When a landlord prepares to evict a tenant, it is important to remember that eviction is a business transaction. For a landlord, it can be difficult to evict a family because of the emotional strain it may cause on both sides. But a landlord should be allowed to make a profit from their properties and tenants are supposed to keep up their side of the agreement by paying rent. If a tenant stops paying rent, then the landlord has to take action.
Since an eviction is a business transaction and legal process, you will need detailed records to be able to get the job done. You need to take pictures and keep written accounts of the problems you are having with your tenants, and you need to deliver late notices for rent that is not paid. Remember that since eviction is a legal process, you must have a reason for eviction that falls within the confines of your lease agreement. If you do not have a lease agreement, then eviction could be difficult.
Each state has their own laws regarding the process of eviction. It is important that you become familiar with those laws and become prepared to follow them as you go through the eviction process.
Even if you know the laws regarding eviction, you still need to hire an attorney to help you go through the process. There are nuances to every state's eviction laws that need to be followed, and there might even be county and city laws you have to follow as well. If you do not follow the legal process exactly, then you could be looking at a lot of problems during your eviction. Get an experienced lawyer on your side and make sure everything is done properly.
In most states, eviction needs to be a last resort to solving tenant issues. You should reach out to your tenant and try to work out the issues before pursuing eviction. Make a detailed record of your conversations and offer payment options that would help to bring the rent up to date.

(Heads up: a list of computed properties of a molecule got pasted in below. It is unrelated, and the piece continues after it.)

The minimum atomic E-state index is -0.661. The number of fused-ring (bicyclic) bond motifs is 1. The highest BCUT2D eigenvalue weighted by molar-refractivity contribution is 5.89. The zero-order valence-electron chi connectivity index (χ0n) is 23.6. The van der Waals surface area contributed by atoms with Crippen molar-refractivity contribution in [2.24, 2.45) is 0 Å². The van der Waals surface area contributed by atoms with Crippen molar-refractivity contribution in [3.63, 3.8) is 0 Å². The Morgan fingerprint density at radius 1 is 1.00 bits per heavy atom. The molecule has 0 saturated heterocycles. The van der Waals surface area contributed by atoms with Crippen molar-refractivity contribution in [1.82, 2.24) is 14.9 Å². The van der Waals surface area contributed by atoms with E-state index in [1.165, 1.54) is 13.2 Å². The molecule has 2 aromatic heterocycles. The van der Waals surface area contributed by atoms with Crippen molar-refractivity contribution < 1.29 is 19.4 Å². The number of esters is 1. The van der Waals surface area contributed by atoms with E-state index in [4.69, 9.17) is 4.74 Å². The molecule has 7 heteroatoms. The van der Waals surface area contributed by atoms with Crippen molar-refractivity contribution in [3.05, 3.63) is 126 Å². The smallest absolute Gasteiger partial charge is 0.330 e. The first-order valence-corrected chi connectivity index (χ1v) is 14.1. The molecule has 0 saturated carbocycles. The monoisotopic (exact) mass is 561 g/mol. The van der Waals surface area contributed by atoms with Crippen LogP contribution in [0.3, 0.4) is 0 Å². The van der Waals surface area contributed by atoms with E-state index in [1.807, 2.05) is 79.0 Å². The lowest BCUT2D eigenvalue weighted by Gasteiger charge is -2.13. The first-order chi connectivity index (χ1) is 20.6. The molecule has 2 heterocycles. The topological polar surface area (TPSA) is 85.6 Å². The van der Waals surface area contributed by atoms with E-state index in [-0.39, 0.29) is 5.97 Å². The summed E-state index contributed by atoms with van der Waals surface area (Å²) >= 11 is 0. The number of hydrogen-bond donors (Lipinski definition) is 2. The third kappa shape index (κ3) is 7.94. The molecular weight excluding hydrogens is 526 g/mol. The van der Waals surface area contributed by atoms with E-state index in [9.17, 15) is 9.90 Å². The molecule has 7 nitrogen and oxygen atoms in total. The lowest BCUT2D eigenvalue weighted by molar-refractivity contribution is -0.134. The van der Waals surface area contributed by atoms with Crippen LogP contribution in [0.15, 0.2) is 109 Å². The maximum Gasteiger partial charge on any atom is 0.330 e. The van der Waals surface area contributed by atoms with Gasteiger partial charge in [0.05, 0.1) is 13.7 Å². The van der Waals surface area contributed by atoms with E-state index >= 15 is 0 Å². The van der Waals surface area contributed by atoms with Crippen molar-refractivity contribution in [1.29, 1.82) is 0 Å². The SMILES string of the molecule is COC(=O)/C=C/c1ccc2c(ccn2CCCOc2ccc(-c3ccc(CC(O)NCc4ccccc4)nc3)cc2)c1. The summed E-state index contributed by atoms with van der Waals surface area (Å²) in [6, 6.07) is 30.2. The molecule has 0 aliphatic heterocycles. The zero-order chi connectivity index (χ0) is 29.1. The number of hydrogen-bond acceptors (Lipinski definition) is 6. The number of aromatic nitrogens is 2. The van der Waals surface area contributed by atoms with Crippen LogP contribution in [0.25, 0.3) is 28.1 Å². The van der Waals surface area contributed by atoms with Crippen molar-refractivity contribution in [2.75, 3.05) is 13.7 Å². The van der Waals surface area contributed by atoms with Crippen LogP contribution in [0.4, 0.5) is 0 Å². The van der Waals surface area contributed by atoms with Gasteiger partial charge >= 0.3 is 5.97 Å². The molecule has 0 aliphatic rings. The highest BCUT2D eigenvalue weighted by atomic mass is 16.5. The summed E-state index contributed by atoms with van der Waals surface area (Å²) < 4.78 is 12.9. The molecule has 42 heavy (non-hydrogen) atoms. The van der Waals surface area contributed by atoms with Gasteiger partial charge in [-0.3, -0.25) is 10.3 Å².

Your attorney should prepare your eviction notice and the reason for eviction should be clear and cataloged for the courts to see. You should point out the part of the lease that is being violated, and include the documented pieces that prove there is a violation.
In most states, the local sheriff will serve the eviction notice or you can hire a property management company to help with the process. The property management company will make sure the tenant moves out and will catalog any damaged or stolen items. Remember that even if a tenant skips out on you before paying you, it is still possible to have them tracked down and sue them for the money they owe you.
An eviction is never an easy thing to do, especially if there is a strong tenant-landlord relationship. For the landlord, an eviction is a business transaction that is used as a last resort to chronic violations of the lease. The friendship will end with an eviction notice, but it gives the landlord a chance to bring in better tenants who will make life easier on the landlord.